With a little more than a month before the MET opera season opens, management has set Sunday night as a new deadline for reaching an agreement. The company has been threatening to lock out its workers if they do not agree to concessions.
The deadline was announced last Monday by the Federal Mediation and Conciliation Service, which joined the talks with two of the biggest unions at the opera house: Local 802 of the American Federation of Musicians, which represents the orchestra, and the American Guild of Musical Artists, which represents the chorus, singers, stage directors and others.
The mediation service said in a statement that the report by the analyst, Eugene J. Keilin, was “nearing its completion.”
Management at the Met said that it would have no comment beyond the statement issued by the mediation service “other than that we look forward to resuming our negotiations with the unions, and hope that we can come to agreement in advance of the new deadline.”
The union representing the orchestra said in a statement that while the Met’s management was threatening to lock out the employees if no agreement was reached by Sunday, it intended, along with the guild of musical artists, “to continue to bargain in good faith until an agreement can be reached by both sides.”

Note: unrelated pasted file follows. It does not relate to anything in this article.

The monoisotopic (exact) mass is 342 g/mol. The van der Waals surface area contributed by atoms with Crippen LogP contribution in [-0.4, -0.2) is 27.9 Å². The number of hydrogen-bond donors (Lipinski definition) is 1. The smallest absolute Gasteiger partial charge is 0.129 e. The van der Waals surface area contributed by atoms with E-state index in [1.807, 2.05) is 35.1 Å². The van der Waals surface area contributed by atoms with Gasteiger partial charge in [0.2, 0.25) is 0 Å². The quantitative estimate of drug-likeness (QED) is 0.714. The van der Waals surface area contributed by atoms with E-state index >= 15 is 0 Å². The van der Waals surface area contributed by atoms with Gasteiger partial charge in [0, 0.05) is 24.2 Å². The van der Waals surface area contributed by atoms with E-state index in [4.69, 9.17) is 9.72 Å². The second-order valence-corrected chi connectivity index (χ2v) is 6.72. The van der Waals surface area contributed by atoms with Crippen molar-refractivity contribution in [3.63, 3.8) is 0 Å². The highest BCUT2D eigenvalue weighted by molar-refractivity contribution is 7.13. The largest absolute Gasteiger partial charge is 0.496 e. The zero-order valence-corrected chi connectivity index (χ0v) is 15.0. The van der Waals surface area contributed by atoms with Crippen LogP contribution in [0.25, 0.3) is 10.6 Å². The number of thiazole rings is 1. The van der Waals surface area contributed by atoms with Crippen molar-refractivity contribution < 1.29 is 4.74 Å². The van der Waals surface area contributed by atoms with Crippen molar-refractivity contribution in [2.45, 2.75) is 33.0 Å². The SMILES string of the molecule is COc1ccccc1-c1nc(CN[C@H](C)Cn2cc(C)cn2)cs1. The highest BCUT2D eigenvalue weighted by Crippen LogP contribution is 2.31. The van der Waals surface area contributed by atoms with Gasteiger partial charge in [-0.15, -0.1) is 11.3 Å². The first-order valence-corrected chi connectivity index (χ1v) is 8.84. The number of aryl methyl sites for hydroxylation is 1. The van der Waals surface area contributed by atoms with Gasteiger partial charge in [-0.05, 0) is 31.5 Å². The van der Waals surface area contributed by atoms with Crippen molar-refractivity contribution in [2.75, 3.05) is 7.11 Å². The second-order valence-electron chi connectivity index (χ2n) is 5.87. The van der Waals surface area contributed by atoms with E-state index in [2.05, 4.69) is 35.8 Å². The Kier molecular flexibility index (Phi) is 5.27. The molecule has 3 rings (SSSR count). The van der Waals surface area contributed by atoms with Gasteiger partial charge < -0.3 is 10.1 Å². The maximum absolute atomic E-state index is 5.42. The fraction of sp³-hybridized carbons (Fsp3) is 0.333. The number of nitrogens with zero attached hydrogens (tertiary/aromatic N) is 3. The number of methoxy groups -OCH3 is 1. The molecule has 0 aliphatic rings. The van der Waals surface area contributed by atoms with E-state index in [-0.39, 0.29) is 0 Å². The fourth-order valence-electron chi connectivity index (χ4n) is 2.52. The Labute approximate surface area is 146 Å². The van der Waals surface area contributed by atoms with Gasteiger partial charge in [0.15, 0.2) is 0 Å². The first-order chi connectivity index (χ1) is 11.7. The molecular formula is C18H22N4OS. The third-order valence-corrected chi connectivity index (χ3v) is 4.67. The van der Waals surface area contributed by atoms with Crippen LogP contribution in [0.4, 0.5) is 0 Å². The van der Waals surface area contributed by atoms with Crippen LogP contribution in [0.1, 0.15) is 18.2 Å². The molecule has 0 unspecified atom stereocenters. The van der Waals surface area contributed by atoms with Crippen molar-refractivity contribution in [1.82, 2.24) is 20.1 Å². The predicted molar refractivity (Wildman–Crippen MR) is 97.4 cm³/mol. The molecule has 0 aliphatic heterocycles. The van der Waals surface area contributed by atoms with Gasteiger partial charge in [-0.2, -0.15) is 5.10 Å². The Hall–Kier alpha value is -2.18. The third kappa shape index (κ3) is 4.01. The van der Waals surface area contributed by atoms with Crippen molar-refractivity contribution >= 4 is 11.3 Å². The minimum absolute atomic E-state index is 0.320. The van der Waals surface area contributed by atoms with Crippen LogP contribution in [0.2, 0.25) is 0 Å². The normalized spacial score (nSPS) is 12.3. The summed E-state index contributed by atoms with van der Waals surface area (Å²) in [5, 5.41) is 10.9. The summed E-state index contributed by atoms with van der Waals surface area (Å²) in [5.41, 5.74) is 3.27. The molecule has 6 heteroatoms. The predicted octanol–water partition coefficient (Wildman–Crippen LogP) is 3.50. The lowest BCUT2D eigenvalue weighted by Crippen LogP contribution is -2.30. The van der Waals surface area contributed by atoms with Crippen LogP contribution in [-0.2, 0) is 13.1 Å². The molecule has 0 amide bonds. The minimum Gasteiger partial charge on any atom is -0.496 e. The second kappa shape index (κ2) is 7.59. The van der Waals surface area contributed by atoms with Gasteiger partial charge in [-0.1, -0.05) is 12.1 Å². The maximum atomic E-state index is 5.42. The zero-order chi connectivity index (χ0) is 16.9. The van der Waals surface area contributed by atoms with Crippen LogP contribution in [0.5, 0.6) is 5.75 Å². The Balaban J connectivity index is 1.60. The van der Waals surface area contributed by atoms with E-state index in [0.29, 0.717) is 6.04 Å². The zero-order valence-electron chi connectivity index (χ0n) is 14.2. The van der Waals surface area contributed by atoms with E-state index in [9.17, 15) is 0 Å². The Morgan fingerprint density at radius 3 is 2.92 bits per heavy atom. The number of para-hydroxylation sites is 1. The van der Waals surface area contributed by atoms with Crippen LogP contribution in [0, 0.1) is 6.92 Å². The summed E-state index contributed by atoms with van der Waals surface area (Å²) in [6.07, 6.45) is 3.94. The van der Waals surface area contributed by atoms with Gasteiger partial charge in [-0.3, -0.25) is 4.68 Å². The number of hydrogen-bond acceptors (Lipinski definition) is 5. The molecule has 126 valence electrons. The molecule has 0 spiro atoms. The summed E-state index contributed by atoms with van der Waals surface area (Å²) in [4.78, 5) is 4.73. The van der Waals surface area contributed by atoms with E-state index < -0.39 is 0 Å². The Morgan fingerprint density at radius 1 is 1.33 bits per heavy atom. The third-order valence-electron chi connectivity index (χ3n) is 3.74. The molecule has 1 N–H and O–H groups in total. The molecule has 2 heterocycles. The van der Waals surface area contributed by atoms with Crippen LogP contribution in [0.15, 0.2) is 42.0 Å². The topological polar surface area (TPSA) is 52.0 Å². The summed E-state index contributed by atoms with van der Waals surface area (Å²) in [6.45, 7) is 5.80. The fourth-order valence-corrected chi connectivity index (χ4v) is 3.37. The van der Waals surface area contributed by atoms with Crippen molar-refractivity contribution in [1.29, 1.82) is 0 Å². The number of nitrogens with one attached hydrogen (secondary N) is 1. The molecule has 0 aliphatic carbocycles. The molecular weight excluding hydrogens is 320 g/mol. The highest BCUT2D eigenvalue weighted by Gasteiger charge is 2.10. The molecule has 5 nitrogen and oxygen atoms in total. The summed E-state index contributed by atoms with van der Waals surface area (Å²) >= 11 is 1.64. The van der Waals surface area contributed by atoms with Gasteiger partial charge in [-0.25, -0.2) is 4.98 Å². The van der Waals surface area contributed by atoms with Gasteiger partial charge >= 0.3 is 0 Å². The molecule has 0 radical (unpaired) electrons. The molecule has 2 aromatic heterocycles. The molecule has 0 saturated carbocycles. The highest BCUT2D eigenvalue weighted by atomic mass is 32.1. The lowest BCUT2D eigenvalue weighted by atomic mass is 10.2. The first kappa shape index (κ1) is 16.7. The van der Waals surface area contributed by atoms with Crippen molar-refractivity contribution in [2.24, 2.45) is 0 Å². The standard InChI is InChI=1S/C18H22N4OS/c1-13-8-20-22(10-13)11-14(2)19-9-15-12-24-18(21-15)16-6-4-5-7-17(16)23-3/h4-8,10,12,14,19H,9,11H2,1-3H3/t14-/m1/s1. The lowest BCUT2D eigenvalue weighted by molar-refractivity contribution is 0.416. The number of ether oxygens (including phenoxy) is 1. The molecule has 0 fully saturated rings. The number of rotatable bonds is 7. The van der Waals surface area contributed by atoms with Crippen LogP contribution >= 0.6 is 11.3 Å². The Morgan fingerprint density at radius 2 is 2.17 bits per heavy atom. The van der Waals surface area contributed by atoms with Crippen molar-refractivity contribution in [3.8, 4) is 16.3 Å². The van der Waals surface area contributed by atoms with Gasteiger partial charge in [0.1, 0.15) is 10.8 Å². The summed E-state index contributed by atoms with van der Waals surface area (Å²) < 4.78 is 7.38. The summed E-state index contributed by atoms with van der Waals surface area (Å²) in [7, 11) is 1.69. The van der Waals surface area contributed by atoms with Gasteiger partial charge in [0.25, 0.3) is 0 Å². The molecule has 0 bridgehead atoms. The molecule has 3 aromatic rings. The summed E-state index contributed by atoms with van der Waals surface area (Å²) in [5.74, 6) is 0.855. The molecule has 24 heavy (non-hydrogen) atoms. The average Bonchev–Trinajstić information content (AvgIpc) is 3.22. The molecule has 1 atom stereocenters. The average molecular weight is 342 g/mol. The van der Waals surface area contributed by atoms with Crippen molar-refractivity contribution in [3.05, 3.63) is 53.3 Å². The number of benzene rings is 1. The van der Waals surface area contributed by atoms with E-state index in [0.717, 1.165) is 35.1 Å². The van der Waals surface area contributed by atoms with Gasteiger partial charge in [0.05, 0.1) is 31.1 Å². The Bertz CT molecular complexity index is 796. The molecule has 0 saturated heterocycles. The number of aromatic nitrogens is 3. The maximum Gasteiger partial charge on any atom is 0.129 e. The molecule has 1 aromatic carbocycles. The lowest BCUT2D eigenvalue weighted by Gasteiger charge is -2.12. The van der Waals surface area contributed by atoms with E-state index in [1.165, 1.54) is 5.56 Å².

The Met’s general manager, Peter Gelb, has threatened to lock out the workers if they do not agree to concessions that he says are necessary to ensure the survival of the opera house. But the two sides agreed to continue working, and talking, after most of the company’s contracts expired July 31 when the federal mediator joined some of the negotiations.
Talks with a third major union at the opera house which represents the stagehands, broke off on July 31 after Mr. Gelb rejected their offer of a wage freeze and asked them to accept a 14.5 percent cut, according to a letter that the local’s president, wrote to members last week. That union, which is not part of the mediation process, is watching to see what the other unions do.